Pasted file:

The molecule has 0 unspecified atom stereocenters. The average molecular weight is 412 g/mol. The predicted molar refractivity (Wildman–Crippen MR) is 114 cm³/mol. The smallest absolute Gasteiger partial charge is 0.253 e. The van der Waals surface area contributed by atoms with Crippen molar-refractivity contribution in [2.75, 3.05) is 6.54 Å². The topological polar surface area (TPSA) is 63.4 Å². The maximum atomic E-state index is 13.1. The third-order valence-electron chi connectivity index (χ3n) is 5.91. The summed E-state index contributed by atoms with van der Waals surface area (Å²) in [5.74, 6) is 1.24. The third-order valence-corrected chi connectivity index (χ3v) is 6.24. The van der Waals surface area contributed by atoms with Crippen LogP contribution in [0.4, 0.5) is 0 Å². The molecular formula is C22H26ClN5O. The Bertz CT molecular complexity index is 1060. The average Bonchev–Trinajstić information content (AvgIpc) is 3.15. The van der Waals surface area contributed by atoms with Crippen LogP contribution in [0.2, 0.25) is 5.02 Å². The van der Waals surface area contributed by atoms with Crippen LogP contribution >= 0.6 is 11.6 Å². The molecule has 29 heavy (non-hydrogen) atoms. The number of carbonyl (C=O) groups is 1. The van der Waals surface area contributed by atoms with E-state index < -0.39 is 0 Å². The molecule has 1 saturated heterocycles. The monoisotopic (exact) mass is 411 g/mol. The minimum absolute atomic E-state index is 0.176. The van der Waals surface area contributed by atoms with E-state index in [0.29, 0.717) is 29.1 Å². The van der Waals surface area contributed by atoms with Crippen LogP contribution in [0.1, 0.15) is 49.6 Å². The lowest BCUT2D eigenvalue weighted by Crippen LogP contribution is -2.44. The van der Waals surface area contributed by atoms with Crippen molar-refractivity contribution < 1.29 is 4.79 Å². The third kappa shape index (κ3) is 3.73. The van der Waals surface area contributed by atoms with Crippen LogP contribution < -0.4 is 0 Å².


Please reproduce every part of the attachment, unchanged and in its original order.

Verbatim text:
The molecule has 0 unspecified atom stereocenters. The average molecular weight is 412 g/mol. The predicted molar refractivity (Wildman–Crippen MR) is 114 cm³/mol. The smallest absolute Gasteiger partial charge is 0.253 e. The van der Waals surface area contributed by atoms with Crippen molar-refractivity contribution in [2.75, 3.05) is 6.54 Å². The topological polar surface area (TPSA) is 63.4 Å². The maximum atomic E-state index is 13.1. The third-order valence-electron chi connectivity index (χ3n) is 5.91. The summed E-state index contributed by atoms with van der Waals surface area (Å²) in [5.74, 6) is 1.24. The third-order valence-corrected chi connectivity index (χ3v) is 6.24. The van der Waals surface area contributed by atoms with Crippen LogP contribution in [0.4, 0.5) is 0 Å². The molecular formula is C22H26ClN5O. The Bertz CT molecular complexity index is 1060. The average Bonchev–Trinajstić information content (AvgIpc) is 3.15. The van der Waals surface area contributed by atoms with Crippen LogP contribution in [0.2, 0.25) is 5.02 Å². The van der Waals surface area contributed by atoms with Crippen LogP contribution >= 0.6 is 11.6 Å². The molecule has 29 heavy (non-hydrogen) atoms. The number of carbonyl (C=O) groups is 1. The van der Waals surface area contributed by atoms with E-state index < -0.39 is 0 Å². The molecule has 1 saturated heterocycles. The monoisotopic (exact) mass is 411 g/mol. The minimum absolute atomic E-state index is 0.176. The van der Waals surface area contributed by atoms with E-state index in [0.29, 0.717) is 29.1 Å². The van der Waals surface area contributed by atoms with Crippen LogP contribution in [0.1, 0.15) is 49.6 Å². The lowest BCUT2D eigenvalue weighted by Crippen LogP contribution is -2.44. The van der Waals surface area contributed by atoms with Crippen molar-refractivity contribution < 1.29 is 4.79 Å². The third kappa shape index (κ3) is 3.73. The van der Waals surface area contributed by atoms with Crippen LogP contribution < -0.4 is 0 Å².